But I'm ready to declare a clear winner: Mlodinow.
Highlighter in hand, I'm filling the pages Chopra authored with marginal question marks. By contrast, so far I haven't found anything obviously questionable in what Mlodinow wrote. That's because science sticks with facts, by and large, while spirituality is prone to fluttering all over the place with ethereal unproven pronouncements.
You should make up your own mind, though. That's the best thing about this highly readable and well-organized book: it serves as a literary Rorschach test for where someone falls on the science vs. spirituality balance beam.
Meaning, I'm finding that my reactions to the Chopra/Mlodinow mini-debates (such as "How did the universe emerge?" "Is the universe conscious?" "Is the universe evolving?") are as much emotional as rational.
I'll feel irritated or pleased upon reading a passage before I'll start thinking about the truth or falsity of what Chopra or Mlodinow said.
Before I opened up the book, I expected that I'd agree quite a bit with Chopra's spirituality, since he isn't a dogmatic theistic fundamentalist but more of a "All is One" sort of guy. However, after my true believing days I must have gone over more to the scientific side than I knew, judging from the aforementioned question marks that fill the pages where Chopra expresses his viewpoint.
So I recommend this book to anyone who is unsure where they stand on the Big Questions of Life, which likely includes most readers of this blog.
One of my favorite sayings is, "I don't know." It bothers me when Chopra pretends that he knows, whereas Mlodinow readily admits when science doesn't have the answer to some question -- while being optimistic that the truth eventually will be revealed.
It's difficult to summarize even the four chapters I've read so far, because the subjects addressed are so meaty tofuy. I'm sure I'll have more to say about the book in another blog post. For now I'll simply share some of the Chopra passages that elicited a marginal question mark, along with my reason (in italics) for giving Deepak a big ???.
(1) "The worldview [science] that triumphed over religion..." Huh? The vast majority of people in the world are religious believers. In the United States you couldn't be elected president if you're not religious, but the Republican candidates are showing that being anti-science is highly popular with a distressingly large proportion of voters.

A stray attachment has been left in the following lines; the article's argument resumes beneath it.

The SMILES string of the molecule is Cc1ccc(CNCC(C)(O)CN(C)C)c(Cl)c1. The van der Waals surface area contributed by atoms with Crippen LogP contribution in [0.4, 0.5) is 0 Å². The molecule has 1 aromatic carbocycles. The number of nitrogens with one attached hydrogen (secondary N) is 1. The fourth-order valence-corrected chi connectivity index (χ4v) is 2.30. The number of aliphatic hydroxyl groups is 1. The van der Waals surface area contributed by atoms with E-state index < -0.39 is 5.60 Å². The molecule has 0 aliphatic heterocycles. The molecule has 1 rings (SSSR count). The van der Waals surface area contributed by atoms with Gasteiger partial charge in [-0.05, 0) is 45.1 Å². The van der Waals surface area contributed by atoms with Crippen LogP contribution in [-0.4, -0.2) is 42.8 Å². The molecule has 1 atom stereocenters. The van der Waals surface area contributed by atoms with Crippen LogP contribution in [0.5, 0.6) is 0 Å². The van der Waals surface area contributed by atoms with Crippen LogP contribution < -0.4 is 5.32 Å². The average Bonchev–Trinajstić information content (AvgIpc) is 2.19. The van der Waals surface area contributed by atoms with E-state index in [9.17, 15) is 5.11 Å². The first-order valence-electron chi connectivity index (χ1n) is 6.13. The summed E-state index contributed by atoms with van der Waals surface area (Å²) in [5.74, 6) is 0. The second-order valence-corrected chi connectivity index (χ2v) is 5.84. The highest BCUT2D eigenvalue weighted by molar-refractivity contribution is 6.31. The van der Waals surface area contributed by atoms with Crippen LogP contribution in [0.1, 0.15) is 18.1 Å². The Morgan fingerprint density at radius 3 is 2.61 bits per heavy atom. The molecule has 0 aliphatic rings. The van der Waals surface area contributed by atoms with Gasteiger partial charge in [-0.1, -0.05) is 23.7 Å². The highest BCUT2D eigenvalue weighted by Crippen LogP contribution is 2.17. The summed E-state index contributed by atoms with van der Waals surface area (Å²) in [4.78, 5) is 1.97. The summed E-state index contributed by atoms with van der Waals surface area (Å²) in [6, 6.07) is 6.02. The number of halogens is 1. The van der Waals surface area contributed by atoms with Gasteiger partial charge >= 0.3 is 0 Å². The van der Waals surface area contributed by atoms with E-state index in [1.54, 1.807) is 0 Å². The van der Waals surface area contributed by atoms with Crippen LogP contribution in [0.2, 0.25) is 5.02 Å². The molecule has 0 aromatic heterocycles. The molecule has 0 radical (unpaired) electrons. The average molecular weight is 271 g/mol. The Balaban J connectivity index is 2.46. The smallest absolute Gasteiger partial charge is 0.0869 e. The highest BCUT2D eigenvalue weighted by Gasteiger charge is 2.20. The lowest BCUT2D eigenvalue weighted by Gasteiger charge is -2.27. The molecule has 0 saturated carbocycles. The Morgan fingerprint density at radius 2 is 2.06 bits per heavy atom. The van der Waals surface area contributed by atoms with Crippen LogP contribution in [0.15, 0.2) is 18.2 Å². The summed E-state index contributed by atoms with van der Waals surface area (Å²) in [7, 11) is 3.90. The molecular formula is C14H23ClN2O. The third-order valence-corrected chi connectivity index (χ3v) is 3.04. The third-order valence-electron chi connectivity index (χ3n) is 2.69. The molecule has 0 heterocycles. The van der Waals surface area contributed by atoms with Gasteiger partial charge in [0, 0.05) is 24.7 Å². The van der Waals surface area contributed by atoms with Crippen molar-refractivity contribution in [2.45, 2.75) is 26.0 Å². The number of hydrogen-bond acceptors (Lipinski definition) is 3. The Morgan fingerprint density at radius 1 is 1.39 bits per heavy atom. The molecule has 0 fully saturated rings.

(2) "The cosmos is ruled by creativity." Who says? Where's the evidence? Coming up with a catchy phrase (one of Chopra's talents) isn't the same as speaking the truth.
(3) "To arrive at DNA, life on Earth, and the human mind, the universe was self-aware and could understand what it was doing." Again, what's the evidence for this? It's a stretch to even say that the universe is conscious in some sense. But to claim that the cosmos is self-aware, purposeful, creative, capable of understanding what it is doing -- there's little difference between this viewpoint and traditional religious dogma about a personal creator-god.
(4) "If consciousness underlies everything in Nature, it is the force that directs evolution. If not, then evolution becomes, along with everything else, the result of blind random activity." That's two if's too many. And the second if reveals Chopra's ignorance about how biological evolution operates (Mlodinow points out that Chopra mostly uses "evolution" in a popular sense, as progress, rather than what is meant by Darwin's theory). Natural selection is anything but blind and random. As Mlodinow says, "Natural selection is a process by which organisms better able to cope with their environment tend to have more offspring, which creates a new generation that on average has more traits favorable to survival than reproduction than the last."
(5) "The field of neuroscience has largely accepted that the mind doesn't exist but is merely a by-product of the brain." Untrue. Neuroscience says that the mind is what the brain does, in much the same sense as walking is what legs do. Chopra wants us to believe that the mind exists separately from what brains do, which, I guess, implies that walking exists separately from what legs do.